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Is it Time to Eleiminate the Income Tax?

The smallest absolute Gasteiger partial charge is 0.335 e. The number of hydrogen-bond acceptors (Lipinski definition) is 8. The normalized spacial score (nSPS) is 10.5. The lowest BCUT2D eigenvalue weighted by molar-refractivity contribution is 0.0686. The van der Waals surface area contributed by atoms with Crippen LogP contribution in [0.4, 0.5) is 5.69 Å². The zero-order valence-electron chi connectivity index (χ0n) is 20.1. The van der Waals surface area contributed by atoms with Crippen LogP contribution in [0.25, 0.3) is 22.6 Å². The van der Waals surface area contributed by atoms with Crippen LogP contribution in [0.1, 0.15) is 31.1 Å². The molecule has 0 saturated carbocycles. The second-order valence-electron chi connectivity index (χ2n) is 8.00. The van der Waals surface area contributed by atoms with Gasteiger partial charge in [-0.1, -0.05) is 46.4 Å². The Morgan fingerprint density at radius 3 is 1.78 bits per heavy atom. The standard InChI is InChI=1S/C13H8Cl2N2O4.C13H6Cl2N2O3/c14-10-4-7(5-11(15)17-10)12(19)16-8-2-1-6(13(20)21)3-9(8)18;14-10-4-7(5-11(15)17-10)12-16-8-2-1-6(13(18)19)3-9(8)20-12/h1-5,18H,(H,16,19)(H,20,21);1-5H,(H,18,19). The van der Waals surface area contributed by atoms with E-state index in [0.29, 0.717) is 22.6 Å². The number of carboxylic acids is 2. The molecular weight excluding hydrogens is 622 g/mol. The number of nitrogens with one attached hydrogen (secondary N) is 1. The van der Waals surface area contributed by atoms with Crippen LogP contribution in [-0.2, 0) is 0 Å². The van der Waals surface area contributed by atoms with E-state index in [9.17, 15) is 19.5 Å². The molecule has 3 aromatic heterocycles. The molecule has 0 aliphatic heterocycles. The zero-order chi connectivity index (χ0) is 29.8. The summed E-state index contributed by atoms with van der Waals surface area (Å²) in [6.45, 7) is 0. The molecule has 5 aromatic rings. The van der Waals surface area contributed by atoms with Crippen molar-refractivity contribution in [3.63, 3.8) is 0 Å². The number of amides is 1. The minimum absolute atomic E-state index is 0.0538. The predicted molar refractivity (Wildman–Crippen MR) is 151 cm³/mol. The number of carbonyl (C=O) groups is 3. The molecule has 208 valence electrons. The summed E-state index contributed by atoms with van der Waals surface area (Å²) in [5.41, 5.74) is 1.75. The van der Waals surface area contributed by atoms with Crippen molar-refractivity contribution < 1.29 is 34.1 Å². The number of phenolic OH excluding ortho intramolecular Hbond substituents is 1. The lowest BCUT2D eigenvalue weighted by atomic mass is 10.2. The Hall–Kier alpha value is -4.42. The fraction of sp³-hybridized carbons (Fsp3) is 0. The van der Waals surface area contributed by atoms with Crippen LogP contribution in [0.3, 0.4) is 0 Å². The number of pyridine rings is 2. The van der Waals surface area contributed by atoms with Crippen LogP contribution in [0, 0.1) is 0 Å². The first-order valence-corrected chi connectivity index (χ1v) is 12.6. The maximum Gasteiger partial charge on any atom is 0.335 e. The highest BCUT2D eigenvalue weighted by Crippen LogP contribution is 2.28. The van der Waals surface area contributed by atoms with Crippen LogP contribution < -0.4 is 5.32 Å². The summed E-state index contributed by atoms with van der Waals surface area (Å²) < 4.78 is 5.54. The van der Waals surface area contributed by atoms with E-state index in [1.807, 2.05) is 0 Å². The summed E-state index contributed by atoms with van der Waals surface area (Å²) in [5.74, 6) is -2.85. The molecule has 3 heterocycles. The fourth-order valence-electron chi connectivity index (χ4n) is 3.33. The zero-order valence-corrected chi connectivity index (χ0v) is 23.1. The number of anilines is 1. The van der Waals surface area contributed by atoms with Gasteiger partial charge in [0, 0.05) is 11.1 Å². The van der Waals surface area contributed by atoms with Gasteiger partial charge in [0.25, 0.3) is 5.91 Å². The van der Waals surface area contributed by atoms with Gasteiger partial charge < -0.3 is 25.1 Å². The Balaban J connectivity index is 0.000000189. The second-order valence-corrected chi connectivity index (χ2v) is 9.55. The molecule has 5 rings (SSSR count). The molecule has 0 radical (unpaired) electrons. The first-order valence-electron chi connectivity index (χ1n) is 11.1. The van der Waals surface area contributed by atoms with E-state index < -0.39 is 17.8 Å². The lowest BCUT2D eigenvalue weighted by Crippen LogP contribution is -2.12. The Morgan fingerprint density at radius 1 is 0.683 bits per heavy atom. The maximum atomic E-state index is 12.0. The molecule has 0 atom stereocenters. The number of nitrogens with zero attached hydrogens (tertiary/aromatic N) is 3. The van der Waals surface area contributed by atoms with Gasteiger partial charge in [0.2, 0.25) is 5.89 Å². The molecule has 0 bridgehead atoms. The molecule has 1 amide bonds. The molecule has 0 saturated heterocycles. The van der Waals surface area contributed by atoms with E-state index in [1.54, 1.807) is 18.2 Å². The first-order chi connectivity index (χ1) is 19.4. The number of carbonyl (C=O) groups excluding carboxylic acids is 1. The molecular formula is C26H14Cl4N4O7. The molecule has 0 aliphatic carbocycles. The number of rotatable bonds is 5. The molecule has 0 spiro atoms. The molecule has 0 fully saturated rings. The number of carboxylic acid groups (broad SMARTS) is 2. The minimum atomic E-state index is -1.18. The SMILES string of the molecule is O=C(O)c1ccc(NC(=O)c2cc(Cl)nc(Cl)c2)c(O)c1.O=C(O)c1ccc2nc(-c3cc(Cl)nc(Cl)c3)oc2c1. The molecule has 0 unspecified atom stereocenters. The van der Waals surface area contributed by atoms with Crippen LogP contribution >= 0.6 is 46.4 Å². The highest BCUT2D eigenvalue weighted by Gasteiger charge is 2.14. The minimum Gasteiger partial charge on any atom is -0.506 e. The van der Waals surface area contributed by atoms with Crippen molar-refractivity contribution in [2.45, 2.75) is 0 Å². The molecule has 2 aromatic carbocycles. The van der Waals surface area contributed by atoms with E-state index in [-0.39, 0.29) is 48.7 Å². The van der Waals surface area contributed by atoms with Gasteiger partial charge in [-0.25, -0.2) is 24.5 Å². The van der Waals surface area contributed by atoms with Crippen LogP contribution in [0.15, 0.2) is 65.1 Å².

I spent the evening with Dr. Robert Frank, professor at the Cornell University School of Management, and author of The Economic Naturalist’s Field Guide. US consumer spending  peaked at $10 trillion, or 73% of GDP in 2000, and in the new world of falling incomes and enforced savings rates, it will take many years to come back. The current disaster was a guaranteed outcome, because while incomes stagnated over the last 30 years, the median home size jumped 50% to 2,600 square feet. Deregulation poured gasoline on the fire, enabling an unsustainable culture of leverage. California is in a real pickle, because governor Arnold Schwarzenegger is forced to act as Herbert Hoover did by balancing a budget while falling into a Depression. Dr. Frank argues that we should use this economic crisis to fundamentally remake the US tax system. The current system taxes savings on multiple levels, but spending is tax free. We need to scrap the income tax (three cheers), and implement a steeply progressive consumption tax. We need to tax pollution the same way. Dr. Frank, who co-authored a previous book with Fed governor Ben Bernanke, offers radical solutions. It seems that desperate times require desperate measures.